Toyota Gazoo Racing driver Fernando Alonso has completed a two-day evaluation test of the Dakar-winning Toyota Hilux.
Alonso, who currently leads the FIA World Endurance Championship (WEC) drivers’ standings alongside team-mates Sébastien Buemi and Kazuki Nakajima, spent two days learning the specific demands of rally raid during an exclusive test in the Kalahari Desert.
Toyota Gazoo Racing South Africa organised the test, in which Alonso tackled two routes in the Kalahari Desert, experiencing rally-raid driving for the first time. He was given expert guidance from Giniel de Villiers, a former Dakar winner and regular competitor for Toyota Gazoo Racing South Africa.
The Toyota Hilux which won the 2019 Dakar Rally, in the hands of Nasser Al Attiyah and Mathieu Baumel, is powered by a five-litre V8 engine that produces 380hp and 620Nm of torque.
Alonso commented: “I followed the Dakar and thanks to Toyota Gazoo Racing I had the opportunity to come to South Africa to test the Dakar-winning Hilux. I have tested different series and different cars these past couple of years and this was a great chance.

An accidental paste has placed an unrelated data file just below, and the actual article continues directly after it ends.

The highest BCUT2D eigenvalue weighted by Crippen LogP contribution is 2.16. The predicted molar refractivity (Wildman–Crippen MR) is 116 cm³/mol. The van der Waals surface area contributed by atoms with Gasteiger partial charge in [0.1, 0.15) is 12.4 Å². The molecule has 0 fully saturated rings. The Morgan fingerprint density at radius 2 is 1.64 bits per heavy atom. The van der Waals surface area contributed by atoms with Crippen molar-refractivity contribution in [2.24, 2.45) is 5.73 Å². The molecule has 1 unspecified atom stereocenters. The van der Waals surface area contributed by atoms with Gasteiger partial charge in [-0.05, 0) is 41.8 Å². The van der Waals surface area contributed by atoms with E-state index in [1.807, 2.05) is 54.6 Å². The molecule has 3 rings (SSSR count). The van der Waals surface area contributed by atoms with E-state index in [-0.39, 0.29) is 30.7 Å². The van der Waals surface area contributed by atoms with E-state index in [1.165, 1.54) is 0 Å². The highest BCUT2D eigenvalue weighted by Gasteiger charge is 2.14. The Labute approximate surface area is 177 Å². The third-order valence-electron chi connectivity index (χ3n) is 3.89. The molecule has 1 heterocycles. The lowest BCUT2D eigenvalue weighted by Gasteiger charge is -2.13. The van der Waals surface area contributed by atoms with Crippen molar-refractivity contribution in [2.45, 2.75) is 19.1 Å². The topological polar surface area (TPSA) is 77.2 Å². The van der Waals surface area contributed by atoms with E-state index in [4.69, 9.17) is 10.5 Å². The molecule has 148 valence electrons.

“It has been fun; certainly different to what I am used to driving, but very interesting. We built up speed slowly, learning lap after lap. It’s not easy to read the bumps and to know how much speed to carry but I became more confident each time.
“The Hilux feels great; it has good grip and balance, lots of power and impressive braking. It felt incredible to drive this car.”
Glyn Hall, Toyota Gazoo Racing South Africa team principal, said: “It has been a fantastic experience for the team to work with a driver of Fernando’s calibre. It’s easy to see why he has enjoyed so much success in circuit racing; he was very well prepared for this test and made a huge effort to learn as much as possible in the two days.
“Rally raid is a totally different discipline compared to circuit racing but Fernando made impressive progress and looked like he had a lot of fun in the process. I am proud that he chose to test a Toyota Hilux in South Africa and I hope it was a worthwhile experience for him.”